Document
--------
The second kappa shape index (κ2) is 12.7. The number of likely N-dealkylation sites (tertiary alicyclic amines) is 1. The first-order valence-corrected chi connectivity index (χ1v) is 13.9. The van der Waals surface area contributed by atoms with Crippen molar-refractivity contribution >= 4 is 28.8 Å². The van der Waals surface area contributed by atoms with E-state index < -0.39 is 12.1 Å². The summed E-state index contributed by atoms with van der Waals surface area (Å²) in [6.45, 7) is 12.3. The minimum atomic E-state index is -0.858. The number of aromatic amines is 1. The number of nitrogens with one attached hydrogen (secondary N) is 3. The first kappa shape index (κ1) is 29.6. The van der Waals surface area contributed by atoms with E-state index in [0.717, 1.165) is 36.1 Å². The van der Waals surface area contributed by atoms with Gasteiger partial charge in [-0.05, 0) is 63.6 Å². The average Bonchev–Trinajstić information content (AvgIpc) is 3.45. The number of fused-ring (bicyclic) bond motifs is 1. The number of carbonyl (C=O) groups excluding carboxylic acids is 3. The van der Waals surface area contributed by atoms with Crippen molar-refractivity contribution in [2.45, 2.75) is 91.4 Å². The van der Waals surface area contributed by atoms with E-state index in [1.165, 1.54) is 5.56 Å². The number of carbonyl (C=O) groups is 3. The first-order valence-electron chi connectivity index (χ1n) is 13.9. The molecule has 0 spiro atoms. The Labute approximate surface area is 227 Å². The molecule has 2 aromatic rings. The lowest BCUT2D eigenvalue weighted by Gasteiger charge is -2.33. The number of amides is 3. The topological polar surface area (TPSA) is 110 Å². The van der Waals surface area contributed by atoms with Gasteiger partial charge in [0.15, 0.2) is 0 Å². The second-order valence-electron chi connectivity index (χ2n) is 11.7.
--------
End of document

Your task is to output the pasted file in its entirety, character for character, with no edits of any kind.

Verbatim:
The second kappa shape index (κ2) is 12.7. The number of likely N-dealkylation sites (tertiary alicyclic amines) is 1. The first-order valence-corrected chi connectivity index (χ1v) is 13.9. The van der Waals surface area contributed by atoms with Crippen molar-refractivity contribution >= 4 is 28.8 Å². The van der Waals surface area contributed by atoms with E-state index < -0.39 is 12.1 Å². The summed E-state index contributed by atoms with van der Waals surface area (Å²) in [6.45, 7) is 12.3. The minimum atomic E-state index is -0.858. The number of aromatic amines is 1. The number of nitrogens with one attached hydrogen (secondary N) is 3. The first kappa shape index (κ1) is 29.6. The van der Waals surface area contributed by atoms with E-state index in [0.717, 1.165) is 36.1 Å². The van der Waals surface area contributed by atoms with Gasteiger partial charge in [-0.05, 0) is 63.6 Å². The average Bonchev–Trinajstić information content (AvgIpc) is 3.45. The number of fused-ring (bicyclic) bond motifs is 1. The number of carbonyl (C=O) groups excluding carboxylic acids is 3. The van der Waals surface area contributed by atoms with Crippen molar-refractivity contribution in [2.45, 2.75) is 91.4 Å². The van der Waals surface area contributed by atoms with E-state index in [1.165, 1.54) is 5.56 Å². The number of carbonyl (C=O) groups is 3. The first-order valence-electron chi connectivity index (χ1n) is 13.9. The molecule has 0 spiro atoms. The Labute approximate surface area is 227 Å². The molecule has 2 aromatic rings. The lowest BCUT2D eigenvalue weighted by Gasteiger charge is -2.33. The number of amides is 3. The topological polar surface area (TPSA) is 110 Å². The van der Waals surface area contributed by atoms with Gasteiger partial charge in [0.15, 0.2) is 0 Å². The second-order valence-electron chi connectivity index (χ2n) is 11.7.